It is great to witness the development and growth of an artistic couple. Mathieu Karsenti and Marie Awadis have met a few years back through Haruki — a compilation project in honour of Haruki Murakami — and since then have developed an artistic relationship which has not only been successful, but thrilling to observe. Clair-obscur, which has just been released, is their third collaboration, after Under Piano Skies and Piano Paintings. If for these projects Awadis is the voice of Karsenti — and Karsenti the creative flame —, what is important to observe and pay attention to is how the two of them have evolved into one single musical unit, release after release.
The subject of painting has been at the forefront of their collaborations, and this time it is the clair-obscur, or chiaroscuro, which takes the focus. A well-known fine art technique, clair-obscur means light-dark, and refers to clear tonal contrasts which are often used to suggest the volume and modelling of the subjects depicted. Artists who are famed for the use of chiaroscuro include Leonardo da Vinci and Caravaggio, and for Karsenti’s own influence, the works of Bacon.
What strikes the most in this third collaboration — and from “Outrenoir”—, is how Karsenti’s writing for piano has evolved over time. It is indeed a lot more pianistic; one can observes how the composer’s understanding of the instrument, its mechanism, its qualities, has evolved. One can hear pianist patterns borrowed from Debussy — but also Chopin and Liszt, to which we owe much of the instrument’s vocabulary and grammar. However, that does not steer away from Karsenti’s compositional instinct and one can picture himself going from places to places, discovering the musical canvas, reflecting, as the composer’s intentions, its lights and shades.
The album is all about contrasts of darkness and lightness. If not only in the titles, it is surely in the intentions of the artists; going from shades of black to shades of white. This is done through several musical devices, such as intensity, speed, rhythm, harmonic rhythm. All is well expressed in “White penumbra” for instance, where Awadis alternates from excitement to relief, from saturation of sounds to space and rest.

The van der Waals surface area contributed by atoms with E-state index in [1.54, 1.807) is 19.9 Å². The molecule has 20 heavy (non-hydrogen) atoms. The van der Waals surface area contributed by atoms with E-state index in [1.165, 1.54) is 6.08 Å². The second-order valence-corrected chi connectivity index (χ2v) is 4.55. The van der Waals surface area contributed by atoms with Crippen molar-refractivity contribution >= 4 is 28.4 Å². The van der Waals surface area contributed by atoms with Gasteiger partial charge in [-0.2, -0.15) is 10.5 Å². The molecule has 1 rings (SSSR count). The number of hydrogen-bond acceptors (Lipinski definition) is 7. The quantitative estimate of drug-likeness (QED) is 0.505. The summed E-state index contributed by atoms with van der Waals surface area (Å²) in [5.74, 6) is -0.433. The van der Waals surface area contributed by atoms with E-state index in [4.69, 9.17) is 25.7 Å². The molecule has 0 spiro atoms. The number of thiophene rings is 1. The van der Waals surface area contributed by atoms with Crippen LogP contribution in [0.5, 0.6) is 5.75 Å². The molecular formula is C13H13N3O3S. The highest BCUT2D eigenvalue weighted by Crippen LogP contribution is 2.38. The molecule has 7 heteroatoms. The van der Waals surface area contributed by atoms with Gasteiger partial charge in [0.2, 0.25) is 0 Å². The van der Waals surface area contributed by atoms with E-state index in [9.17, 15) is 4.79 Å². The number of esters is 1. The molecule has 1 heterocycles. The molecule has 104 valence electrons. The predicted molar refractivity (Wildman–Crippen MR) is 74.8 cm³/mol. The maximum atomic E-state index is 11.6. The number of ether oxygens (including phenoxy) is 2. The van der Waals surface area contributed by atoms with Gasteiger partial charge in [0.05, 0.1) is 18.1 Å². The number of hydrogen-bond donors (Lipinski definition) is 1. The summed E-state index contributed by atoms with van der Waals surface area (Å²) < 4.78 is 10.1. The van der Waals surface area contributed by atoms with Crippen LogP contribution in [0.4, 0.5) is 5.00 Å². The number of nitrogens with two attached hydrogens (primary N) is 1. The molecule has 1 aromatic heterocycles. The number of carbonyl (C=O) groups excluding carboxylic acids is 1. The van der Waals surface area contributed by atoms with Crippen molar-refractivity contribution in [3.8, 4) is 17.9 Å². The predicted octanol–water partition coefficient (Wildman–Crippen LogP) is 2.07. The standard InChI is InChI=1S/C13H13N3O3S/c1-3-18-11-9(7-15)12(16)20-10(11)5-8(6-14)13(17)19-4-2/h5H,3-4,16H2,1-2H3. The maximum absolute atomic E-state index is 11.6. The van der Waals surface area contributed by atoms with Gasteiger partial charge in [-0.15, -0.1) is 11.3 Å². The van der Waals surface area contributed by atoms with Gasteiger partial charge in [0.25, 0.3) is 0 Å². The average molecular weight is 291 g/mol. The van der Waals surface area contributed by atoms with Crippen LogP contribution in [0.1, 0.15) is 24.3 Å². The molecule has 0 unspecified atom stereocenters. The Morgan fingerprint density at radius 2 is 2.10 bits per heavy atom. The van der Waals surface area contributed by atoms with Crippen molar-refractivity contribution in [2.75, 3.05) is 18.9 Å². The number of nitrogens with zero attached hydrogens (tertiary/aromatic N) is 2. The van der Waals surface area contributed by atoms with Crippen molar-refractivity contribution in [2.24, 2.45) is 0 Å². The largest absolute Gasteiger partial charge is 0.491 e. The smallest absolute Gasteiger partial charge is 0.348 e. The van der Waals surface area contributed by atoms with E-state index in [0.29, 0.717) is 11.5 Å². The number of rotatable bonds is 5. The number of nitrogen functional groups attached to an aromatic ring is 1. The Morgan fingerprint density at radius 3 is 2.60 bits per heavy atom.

Karsenti makes use of the natural acoustic nature of the instrument; when it gets lower it naturally darkens, while when it gets higher the brightness appears again. This is extremely clear in “Noire Lumière”. In this particular piece, the melodic choices of the composer are simply divine. There is no intention of clear direction but rather a wish for speech and spontaneity of ideas, with a progression which is natural and coherent.
Out of the three of Karsenti and Awadis’ collaborations, Clair-obscur is perhaps the work which has the clearest creative intentions; and the result is very enjoyable for the listener and his understanding and appreciation of the work. The evident contrast between two extremes is very well musically crafted and interpreted. Whether it is in the composition or in the performance, the listener is guided towards a certain understanding of the works, and is accompanied in his own reflections and the impressions he gets from them.
On a personal note, Clair-obscur is most probably my favourite release from Karsenti and Awadis!